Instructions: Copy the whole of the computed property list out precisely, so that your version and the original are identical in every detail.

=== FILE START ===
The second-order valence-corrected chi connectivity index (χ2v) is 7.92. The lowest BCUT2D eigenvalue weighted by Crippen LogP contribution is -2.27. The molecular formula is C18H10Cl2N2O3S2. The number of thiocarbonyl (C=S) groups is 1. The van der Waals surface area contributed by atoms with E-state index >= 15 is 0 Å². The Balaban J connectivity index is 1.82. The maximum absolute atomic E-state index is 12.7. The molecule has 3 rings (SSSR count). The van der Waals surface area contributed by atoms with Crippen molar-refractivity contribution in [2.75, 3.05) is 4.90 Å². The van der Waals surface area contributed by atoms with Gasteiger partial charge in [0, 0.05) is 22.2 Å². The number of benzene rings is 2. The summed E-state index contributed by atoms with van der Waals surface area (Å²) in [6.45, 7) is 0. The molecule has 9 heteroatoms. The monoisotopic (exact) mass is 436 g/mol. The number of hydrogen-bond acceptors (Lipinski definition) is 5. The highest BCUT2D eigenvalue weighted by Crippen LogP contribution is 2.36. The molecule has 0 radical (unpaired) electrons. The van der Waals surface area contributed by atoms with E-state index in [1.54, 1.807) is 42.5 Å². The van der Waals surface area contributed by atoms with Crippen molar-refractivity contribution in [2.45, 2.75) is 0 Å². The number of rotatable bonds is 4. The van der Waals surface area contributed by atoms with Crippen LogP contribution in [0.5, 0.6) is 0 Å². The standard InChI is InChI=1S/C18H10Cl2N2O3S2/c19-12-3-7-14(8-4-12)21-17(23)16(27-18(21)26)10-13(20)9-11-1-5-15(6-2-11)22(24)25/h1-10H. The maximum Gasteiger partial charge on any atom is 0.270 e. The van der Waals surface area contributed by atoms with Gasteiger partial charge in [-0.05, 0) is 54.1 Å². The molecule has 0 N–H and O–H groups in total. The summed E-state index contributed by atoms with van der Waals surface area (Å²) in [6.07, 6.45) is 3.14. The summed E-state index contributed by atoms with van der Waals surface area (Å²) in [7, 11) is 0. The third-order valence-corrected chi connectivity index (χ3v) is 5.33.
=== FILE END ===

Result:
The second-order valence-corrected chi connectivity index (χ2v) is 7.92. The lowest BCUT2D eigenvalue weighted by Crippen LogP contribution is -2.27. The molecular formula is C18H10Cl2N2O3S2. The number of thiocarbonyl (C=S) groups is 1. The van der Waals surface area contributed by atoms with E-state index >= 15 is 0 Å². The Balaban J connectivity index is 1.82. The maximum absolute atomic E-state index is 12.7. The molecule has 3 rings (SSSR count). The van der Waals surface area contributed by atoms with Crippen molar-refractivity contribution in [2.75, 3.05) is 4.90 Å². The van der Waals surface area contributed by atoms with Gasteiger partial charge in [0, 0.05) is 22.2 Å². The number of benzene rings is 2. The summed E-state index contributed by atoms with van der Waals surface area (Å²) in [6.45, 7) is 0. The molecule has 9 heteroatoms. The monoisotopic (exact) mass is 436 g/mol. The number of hydrogen-bond acceptors (Lipinski definition) is 5. The highest BCUT2D eigenvalue weighted by Crippen LogP contribution is 2.36. The molecule has 0 radical (unpaired) electrons. The van der Waals surface area contributed by atoms with E-state index in [1.54, 1.807) is 42.5 Å². The van der Waals surface area contributed by atoms with Crippen molar-refractivity contribution in [2.45, 2.75) is 0 Å². The number of rotatable bonds is 4. The van der Waals surface area contributed by atoms with Crippen LogP contribution in [0.5, 0.6) is 0 Å². The standard InChI is InChI=1S/C18H10Cl2N2O3S2/c19-12-3-7-14(8-4-12)21-17(23)16(27-18(21)26)10-13(20)9-11-1-5-15(6-2-11)22(24)25/h1-10H. The maximum Gasteiger partial charge on any atom is 0.270 e. The van der Waals surface area contributed by atoms with Gasteiger partial charge in [-0.05, 0) is 54.1 Å². The molecule has 0 N–H and O–H groups in total. The summed E-state index contributed by atoms with van der Waals surface area (Å²) in [6.07, 6.45) is 3.14. The summed E-state index contributed by atoms with van der Waals surface area (Å²) in [7, 11) is 0. The third-order valence-corrected chi connectivity index (χ3v) is 5.33.